What do you think of taking Singulair to help with mast cell activation? I have been taking Zyrtec for almost 20 years for chronic urticaria, and my Functional Med Dr suggested trying Singulair.

Christina
7 years ago

Funnily enough, it was issues with histamine intolerance that brought me to your website a couple of years ago. I was facing 40 and suffering weird symptoms that put me in fear of suffering an autoimmune crisis similar to the CFS/fibromyalgia/hypothyroid crisis that decimated my mother in her 40s (and still impacts her daily life). After suffering rashes and tingling lips in response to food, as well as the occasional bout of hives after a long hot shower, and being told allergy panels were negative, I visited Cleveland Clinic’s Center for Integrative Medicine. Following a lengthy personal and family history, my doctor ordered tests and, soon enough, I was diagnosed with compound hetero MTHFR and autoimmune hypothyroid. At the suggestion of the allergist, I had started a low histamine diet (after a few weeks, a test meal of leftover chili confirmed that, yep, histamine intolerance was real). The histamine symptoms lessened in response to the diet, but I have found that the supplement regimen I adopted (thanks to your website) after receiving the MTHFR polymorphism news has made any special diet unnecessary for me. Back then, there was nobody connecting the MTHFR and histamine issues. I’m glad to see them receiving attention.

Dr. Aron
7 years ago
Reply to  Christina

This is great to hear!

Robert
7 years ago

I am a fan of quercetin myself. There appears to be a non citrus variation. I haven’t tested, but I read it stabilized mast cells and other things. It seems to be helpful. Once on track I haven’t really gone back to it, probably time to cycle back, minor rash cropping up. I see a few mentions of it above. I’m a fan.

DM
7 years ago

I am an overmethylatorI with low histamine and need to raise it. I’m pretty confused with how to go about this with the mutation I have. Any suggestions?

Homozygous: COMT, MAOA
Heterozygous: CBS, MTHFR A1298C, ACAT1, BHMT (02-,08), MTR, MTRR A66G, VDR

Lyn McLearie
7 years ago

Histamine article is really helpful. I have been doing a number of the things you recommend with some improvement. However I started on 1.5 g of LDN and while I am having improvement I some areas I seem to have become much more allergic- more sweating, flushing,itching, stuffiness. I can’t tolerate my sleep apnea mask and have bad daytime tiredness. Does this make any sense?

Andrea
7 years ago

wonderful article; many thanks. With your permission may I share this article on my blog and refer patients to your superb writing. The goal of my blog is to further the education of my clients and so there is no point my trying to write and article when yours is superb (and superior!) and it improves clients ability to further their knowledge to aid their ability to understand their health and return to better health with the assistance of health professionals such as you and me. we are all keys to unlock the doors on their journey back to full health and wellbeing. Thanks so much for your time writing your blog it MAKES A DIFFERENCE.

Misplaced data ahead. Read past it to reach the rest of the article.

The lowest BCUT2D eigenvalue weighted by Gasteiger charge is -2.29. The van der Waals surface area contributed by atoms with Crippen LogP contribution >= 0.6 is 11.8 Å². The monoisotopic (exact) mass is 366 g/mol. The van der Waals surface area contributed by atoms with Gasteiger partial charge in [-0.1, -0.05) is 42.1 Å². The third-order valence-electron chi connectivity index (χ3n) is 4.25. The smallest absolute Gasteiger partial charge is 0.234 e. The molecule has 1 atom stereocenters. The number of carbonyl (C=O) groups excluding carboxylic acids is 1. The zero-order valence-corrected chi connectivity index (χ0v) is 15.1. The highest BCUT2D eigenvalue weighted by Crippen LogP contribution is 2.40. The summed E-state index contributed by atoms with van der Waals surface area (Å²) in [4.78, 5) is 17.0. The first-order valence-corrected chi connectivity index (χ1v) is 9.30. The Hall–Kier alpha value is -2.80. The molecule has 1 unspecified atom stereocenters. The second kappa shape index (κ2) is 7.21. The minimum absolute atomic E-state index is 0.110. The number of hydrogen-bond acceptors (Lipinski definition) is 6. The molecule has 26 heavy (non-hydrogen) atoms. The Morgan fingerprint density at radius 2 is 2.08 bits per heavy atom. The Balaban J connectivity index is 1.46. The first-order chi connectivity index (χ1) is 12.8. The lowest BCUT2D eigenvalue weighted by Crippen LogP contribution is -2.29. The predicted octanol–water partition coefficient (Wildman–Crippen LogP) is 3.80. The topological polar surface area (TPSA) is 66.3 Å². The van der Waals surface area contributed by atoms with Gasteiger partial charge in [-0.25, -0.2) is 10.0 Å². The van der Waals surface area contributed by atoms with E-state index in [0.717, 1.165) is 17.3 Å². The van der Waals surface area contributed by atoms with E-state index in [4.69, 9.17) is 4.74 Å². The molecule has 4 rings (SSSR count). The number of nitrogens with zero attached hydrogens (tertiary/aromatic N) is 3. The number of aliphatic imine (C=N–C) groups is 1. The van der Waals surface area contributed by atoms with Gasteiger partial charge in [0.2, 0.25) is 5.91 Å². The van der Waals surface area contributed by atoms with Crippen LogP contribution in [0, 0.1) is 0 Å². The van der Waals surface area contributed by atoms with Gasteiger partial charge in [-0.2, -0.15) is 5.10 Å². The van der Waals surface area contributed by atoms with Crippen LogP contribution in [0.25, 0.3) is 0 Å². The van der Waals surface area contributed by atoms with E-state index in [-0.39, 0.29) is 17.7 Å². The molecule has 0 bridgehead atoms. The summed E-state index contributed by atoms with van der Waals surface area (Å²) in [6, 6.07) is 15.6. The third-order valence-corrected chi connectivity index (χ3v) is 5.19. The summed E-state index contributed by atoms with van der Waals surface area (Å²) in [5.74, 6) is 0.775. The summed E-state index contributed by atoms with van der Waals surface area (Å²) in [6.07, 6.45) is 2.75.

Dr. Aron
7 years ago
Reply to  Andrea

Andrea – You may link to this article on your blog. Thanks for spreading the word!

Paul
7 years ago

Hi,
Not sure if this post belongs on the Methylfolate side effects page or here but it would seem to be all related. Excuse the longish back story but hopefully someone won’t repeat my most recent mistake as a result. My issue is that I am struggling big time with a histamine overload at the moment.
I originally stumbled across mthfr.net having visited a primary care physician (the only one here in Ireland addressing methylation imbalances in mental health issues) with massive anxiety, intolerance to stress, depression and feeling absolutely toxic under my skin. He tested me primarily for whole blood histamine, zinc, copper and pyrrole compounds in urine.
He follows the Dr William (Bill) Walsh / Dr Carl Pfeiffer protocol which uses high blood histamine as a marker for under methylation. I had histamine of 13.5 where max normal range was 8. As it happens my copper was also high and I had pyroluria meaning I was also deficient in b6 and zinc by definition.
At this time I was so desperate for some relief (the above test results were still 4 weeks away) I also went to see an excellent naturopath who follows Dr Ben’s work closely who also began to treat me for a methylation cycle block.
I began taking a lot of supplements including methyl b12/folate, p5p, glutathione, minerals, amongst others and began using an infra red sauna regularly for detox support (which helped hugely).
Shortly after I began the treatment, with the benefit of the whole blood histamine test result I put 2+2 together. I had been experiencing itching and insomnia/anxiety after certain foods for over a year and an experiment with an anti histamine one night made me wake up feeling like a totally different person (in a good way!). I now knew I had histamine intolerance and it was contributing to a lot of my symptoms.
The approach was to be 2 pronged: restore methylation balance, lower histamine and fix the gut. Unfortunately in my case I had been working on the gut for 7 years and never resolved it. I had done anti candida cleanses, low carb diets, taken multiple herbal anti microbials but then 9 months on the GAPS diet pushed me over the edge in terms of my histamine burden. This meant I would need to improve my methylation status before being able to have another crack at fixing my gut as I was unable to detoxify anything now it seemed, never mind die off from probiotics or anti microbials. My body had just totally jammed up.